by Linda Stanek
Next up on Bloom’s model is Synthesis. This is where the ability to arrange, collect, compose, design, develop, organize, and plan takes place. (It’s also the place where writing takes place—important to me as a children’s author and someone who teaches writing in schools.) This is where creativity really takes hold. Now a student can create his or her own designs or alter one to suit his or her own needs.
As these higher-order thinking skills are put to use, there is also a higher likelihood of a poor outcome. After all, creativity means trying something new—it means being uncertain of the outcome. It’s an inspiration, or a hunch, but it’s not tried and true. There isn’t a rote right and wrong in this realm, and that scares many students. (It scares a lot of adults too!) This is where you expose yourself to being not-so-good—maybe even bad at something.
Instead of viewing a poor outcome as a bad thing, we need to encourage students to see every non-success as a learning experience. Creatives have the confidence to do it their way. We need to encourage students to bravely persist, knowing that this try is not their last shot at something—they can always go back and do it over again, differently, or scrap it entirely for a new and better project. We need to strip the shame from our unsuccesses and celebrate the attempts. It is in attempting something new—something untested and unknown, that we are Creatives.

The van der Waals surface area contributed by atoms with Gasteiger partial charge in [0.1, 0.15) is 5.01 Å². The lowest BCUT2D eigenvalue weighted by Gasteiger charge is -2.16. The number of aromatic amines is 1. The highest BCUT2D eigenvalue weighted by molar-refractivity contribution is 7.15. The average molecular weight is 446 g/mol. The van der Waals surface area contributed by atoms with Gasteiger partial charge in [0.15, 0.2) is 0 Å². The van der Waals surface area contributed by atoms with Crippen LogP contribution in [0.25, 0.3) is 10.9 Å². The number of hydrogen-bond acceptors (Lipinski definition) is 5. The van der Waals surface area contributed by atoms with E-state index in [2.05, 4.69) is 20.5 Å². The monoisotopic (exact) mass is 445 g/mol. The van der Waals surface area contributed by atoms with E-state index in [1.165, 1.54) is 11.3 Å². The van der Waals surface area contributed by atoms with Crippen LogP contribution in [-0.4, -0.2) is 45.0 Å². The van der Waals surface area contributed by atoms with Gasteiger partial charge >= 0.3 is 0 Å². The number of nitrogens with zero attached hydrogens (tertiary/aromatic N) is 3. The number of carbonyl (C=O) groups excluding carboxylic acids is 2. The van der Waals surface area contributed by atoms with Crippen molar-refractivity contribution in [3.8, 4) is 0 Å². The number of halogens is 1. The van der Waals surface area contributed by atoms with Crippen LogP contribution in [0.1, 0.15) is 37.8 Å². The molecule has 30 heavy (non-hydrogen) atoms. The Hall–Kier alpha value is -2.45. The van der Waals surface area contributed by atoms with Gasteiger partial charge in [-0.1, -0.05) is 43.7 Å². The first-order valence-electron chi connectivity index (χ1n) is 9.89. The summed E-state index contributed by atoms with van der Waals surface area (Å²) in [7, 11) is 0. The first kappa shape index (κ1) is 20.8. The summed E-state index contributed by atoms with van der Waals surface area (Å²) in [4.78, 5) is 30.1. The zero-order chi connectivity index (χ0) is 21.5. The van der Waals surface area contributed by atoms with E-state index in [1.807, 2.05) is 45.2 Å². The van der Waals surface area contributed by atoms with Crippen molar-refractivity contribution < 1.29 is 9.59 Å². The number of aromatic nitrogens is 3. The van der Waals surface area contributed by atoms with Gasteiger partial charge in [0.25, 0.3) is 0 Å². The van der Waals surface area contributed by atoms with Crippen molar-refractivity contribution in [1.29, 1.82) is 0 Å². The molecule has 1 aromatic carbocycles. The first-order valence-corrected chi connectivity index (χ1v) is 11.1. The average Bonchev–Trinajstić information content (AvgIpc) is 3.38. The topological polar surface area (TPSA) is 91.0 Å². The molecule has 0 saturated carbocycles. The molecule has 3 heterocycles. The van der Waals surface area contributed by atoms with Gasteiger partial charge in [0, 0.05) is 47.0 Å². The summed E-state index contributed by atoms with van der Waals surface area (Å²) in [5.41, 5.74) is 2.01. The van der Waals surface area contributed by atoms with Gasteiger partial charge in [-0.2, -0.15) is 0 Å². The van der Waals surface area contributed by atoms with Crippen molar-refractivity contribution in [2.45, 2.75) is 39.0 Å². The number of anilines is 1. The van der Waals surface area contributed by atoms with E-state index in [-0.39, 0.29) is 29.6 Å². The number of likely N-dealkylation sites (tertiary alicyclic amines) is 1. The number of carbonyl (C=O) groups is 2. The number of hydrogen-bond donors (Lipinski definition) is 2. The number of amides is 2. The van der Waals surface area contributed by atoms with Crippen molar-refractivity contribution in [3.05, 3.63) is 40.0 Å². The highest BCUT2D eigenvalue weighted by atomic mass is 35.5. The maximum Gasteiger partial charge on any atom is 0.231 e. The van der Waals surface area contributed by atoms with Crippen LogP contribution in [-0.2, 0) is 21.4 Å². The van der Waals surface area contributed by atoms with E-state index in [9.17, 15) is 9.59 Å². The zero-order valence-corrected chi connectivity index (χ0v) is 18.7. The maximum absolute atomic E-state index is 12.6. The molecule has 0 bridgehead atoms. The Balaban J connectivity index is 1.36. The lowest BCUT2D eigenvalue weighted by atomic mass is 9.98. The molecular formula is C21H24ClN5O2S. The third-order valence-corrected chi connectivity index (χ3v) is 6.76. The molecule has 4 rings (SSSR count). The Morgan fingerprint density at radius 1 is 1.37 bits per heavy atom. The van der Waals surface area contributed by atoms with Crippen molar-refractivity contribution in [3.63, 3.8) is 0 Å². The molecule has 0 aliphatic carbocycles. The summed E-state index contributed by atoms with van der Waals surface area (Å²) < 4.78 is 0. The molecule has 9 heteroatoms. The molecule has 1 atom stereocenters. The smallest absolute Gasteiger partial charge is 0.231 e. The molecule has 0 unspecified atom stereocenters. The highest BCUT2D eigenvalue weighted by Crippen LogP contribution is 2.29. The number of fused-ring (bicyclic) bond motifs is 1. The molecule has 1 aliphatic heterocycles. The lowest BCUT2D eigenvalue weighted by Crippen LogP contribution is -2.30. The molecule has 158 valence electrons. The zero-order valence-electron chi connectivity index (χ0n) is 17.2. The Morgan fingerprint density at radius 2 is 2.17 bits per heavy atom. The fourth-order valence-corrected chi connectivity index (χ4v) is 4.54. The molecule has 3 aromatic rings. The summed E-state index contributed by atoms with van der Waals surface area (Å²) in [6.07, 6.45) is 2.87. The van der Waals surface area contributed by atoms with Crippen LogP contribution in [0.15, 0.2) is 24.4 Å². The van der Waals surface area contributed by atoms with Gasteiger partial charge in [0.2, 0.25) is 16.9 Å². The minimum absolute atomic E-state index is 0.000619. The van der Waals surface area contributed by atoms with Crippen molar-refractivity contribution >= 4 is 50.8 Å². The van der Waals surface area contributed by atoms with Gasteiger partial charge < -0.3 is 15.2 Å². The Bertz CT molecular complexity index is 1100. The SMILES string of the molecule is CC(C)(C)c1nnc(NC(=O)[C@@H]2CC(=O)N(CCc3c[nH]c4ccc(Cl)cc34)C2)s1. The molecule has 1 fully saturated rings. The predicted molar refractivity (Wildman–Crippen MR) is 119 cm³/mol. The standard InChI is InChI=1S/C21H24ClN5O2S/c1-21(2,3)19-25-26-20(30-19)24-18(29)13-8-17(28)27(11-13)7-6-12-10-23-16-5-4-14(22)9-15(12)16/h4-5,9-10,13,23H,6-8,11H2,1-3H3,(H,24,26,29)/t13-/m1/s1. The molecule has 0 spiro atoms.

Can you remember a time when you tried something new and it was a disaster? Maybe you changed the color scheme on a stitching pattern or used a different fiber. Or was it a new twist on an old recipe you were cooking? What were those experiences like? How did you feel about them? How did you handle them?
Linda Stanek was born and raised in Columbus, Ohio, and has always loved visiting the zoo. She spends her time taming stray cats and corralling words into stories and books—both fiction and nonfiction. She also writes for magazines, e-zines, and non-profit organizations and writes teacher’s guides for award-winning children’s books.
Linda has a B.S. degree in elementary education from The Ohio State University. She lives in Columbus with her three cats, Frankie (named after a Columbus Crew soccer player), Chloe (just because she likes the name), and Cubby (named after the Chicago Cubs baseball team). Beco’s Big Year is her second book.